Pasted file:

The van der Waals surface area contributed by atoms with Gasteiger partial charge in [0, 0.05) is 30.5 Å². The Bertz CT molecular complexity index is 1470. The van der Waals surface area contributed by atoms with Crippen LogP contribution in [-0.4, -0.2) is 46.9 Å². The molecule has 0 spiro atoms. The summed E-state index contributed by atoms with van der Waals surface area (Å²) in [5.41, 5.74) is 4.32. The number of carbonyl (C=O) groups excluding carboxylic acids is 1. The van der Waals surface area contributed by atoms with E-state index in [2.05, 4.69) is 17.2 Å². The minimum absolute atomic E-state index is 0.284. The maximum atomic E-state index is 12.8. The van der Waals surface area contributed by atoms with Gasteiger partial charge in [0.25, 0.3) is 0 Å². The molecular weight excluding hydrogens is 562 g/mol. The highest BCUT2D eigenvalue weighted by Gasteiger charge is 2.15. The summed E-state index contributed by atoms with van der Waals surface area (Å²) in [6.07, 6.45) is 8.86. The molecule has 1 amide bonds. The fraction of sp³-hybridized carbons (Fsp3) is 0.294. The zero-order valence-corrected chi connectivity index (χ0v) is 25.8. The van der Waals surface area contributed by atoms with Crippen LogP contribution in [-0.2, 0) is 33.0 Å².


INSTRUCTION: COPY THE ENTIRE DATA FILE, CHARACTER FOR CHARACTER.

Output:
The van der Waals surface area contributed by atoms with Gasteiger partial charge in [0, 0.05) is 30.5 Å². The Bertz CT molecular complexity index is 1470. The van der Waals surface area contributed by atoms with Crippen LogP contribution in [-0.4, -0.2) is 46.9 Å². The molecule has 0 spiro atoms. The summed E-state index contributed by atoms with van der Waals surface area (Å²) in [5.41, 5.74) is 4.32. The number of carbonyl (C=O) groups excluding carboxylic acids is 1. The van der Waals surface area contributed by atoms with E-state index in [2.05, 4.69) is 17.2 Å². The minimum absolute atomic E-state index is 0.284. The maximum atomic E-state index is 12.8. The van der Waals surface area contributed by atoms with Gasteiger partial charge in [0.25, 0.3) is 0 Å². The molecular weight excluding hydrogens is 562 g/mol. The highest BCUT2D eigenvalue weighted by Gasteiger charge is 2.15. The summed E-state index contributed by atoms with van der Waals surface area (Å²) in [6.07, 6.45) is 8.86. The molecule has 1 amide bonds. The fraction of sp³-hybridized carbons (Fsp3) is 0.294. The zero-order valence-corrected chi connectivity index (χ0v) is 25.8. The van der Waals surface area contributed by atoms with Crippen LogP contribution in [-0.2, 0) is 33.0 Å².